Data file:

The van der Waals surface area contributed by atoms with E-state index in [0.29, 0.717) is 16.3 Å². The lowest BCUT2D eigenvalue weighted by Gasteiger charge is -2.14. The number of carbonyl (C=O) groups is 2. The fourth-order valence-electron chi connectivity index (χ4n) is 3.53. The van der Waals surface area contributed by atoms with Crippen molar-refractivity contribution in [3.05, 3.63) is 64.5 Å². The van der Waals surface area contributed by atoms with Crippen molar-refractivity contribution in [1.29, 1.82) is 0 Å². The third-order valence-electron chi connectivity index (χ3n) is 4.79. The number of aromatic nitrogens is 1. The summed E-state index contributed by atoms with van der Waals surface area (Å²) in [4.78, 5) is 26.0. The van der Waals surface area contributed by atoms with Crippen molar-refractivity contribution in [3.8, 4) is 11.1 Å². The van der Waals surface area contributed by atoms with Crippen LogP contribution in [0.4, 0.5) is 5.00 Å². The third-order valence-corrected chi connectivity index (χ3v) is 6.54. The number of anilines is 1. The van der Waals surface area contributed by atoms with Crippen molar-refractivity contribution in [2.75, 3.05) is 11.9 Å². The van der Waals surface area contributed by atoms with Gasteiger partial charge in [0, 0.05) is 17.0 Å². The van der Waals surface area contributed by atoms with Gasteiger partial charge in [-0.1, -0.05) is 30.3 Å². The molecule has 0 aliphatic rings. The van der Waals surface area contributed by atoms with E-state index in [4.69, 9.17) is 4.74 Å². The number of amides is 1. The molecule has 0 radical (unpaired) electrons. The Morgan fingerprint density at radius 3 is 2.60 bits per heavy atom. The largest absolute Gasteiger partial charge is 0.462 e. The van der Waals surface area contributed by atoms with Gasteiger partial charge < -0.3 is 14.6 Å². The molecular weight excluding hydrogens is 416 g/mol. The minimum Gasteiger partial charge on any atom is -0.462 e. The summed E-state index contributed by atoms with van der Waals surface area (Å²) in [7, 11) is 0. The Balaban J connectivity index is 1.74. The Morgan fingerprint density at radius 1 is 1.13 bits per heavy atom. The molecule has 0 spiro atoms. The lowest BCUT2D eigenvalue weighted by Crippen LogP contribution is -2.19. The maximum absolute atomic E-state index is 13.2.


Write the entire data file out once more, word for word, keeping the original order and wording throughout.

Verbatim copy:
The van der Waals surface area contributed by atoms with E-state index in [0.29, 0.717) is 16.3 Å². The lowest BCUT2D eigenvalue weighted by Gasteiger charge is -2.14. The number of carbonyl (C=O) groups is 2. The fourth-order valence-electron chi connectivity index (χ4n) is 3.53. The van der Waals surface area contributed by atoms with Crippen molar-refractivity contribution in [3.05, 3.63) is 64.5 Å². The van der Waals surface area contributed by atoms with Crippen molar-refractivity contribution in [1.29, 1.82) is 0 Å². The third-order valence-electron chi connectivity index (χ3n) is 4.79. The number of aromatic nitrogens is 1. The summed E-state index contributed by atoms with van der Waals surface area (Å²) in [4.78, 5) is 26.0. The van der Waals surface area contributed by atoms with Crippen molar-refractivity contribution in [3.8, 4) is 11.1 Å². The van der Waals surface area contributed by atoms with Crippen LogP contribution in [0.4, 0.5) is 5.00 Å². The third-order valence-corrected chi connectivity index (χ3v) is 6.54. The number of anilines is 1. The van der Waals surface area contributed by atoms with Crippen molar-refractivity contribution in [2.75, 3.05) is 11.9 Å². The van der Waals surface area contributed by atoms with Gasteiger partial charge in [0, 0.05) is 17.0 Å². The van der Waals surface area contributed by atoms with Gasteiger partial charge in [-0.1, -0.05) is 30.3 Å². The molecule has 0 aliphatic rings. The van der Waals surface area contributed by atoms with E-state index in [4.69, 9.17) is 4.74 Å². The number of amides is 1. The molecule has 0 radical (unpaired) electrons. The Morgan fingerprint density at radius 3 is 2.60 bits per heavy atom. The largest absolute Gasteiger partial charge is 0.462 e. The van der Waals surface area contributed by atoms with Gasteiger partial charge < -0.3 is 14.6 Å². The molecular weight excluding hydrogens is 416 g/mol. The minimum Gasteiger partial charge on any atom is -0.462 e. The summed E-state index contributed by atoms with van der Waals surface area (Å²) in [7, 11) is 0. The Balaban J connectivity index is 1.74. The Morgan fingerprint density at radius 1 is 1.13 bits per heavy atom. The molecule has 0 spiro atoms. The lowest BCUT2D eigenvalue weighted by Crippen LogP contribution is -2.19. The maximum absolute atomic E-state index is 13.2.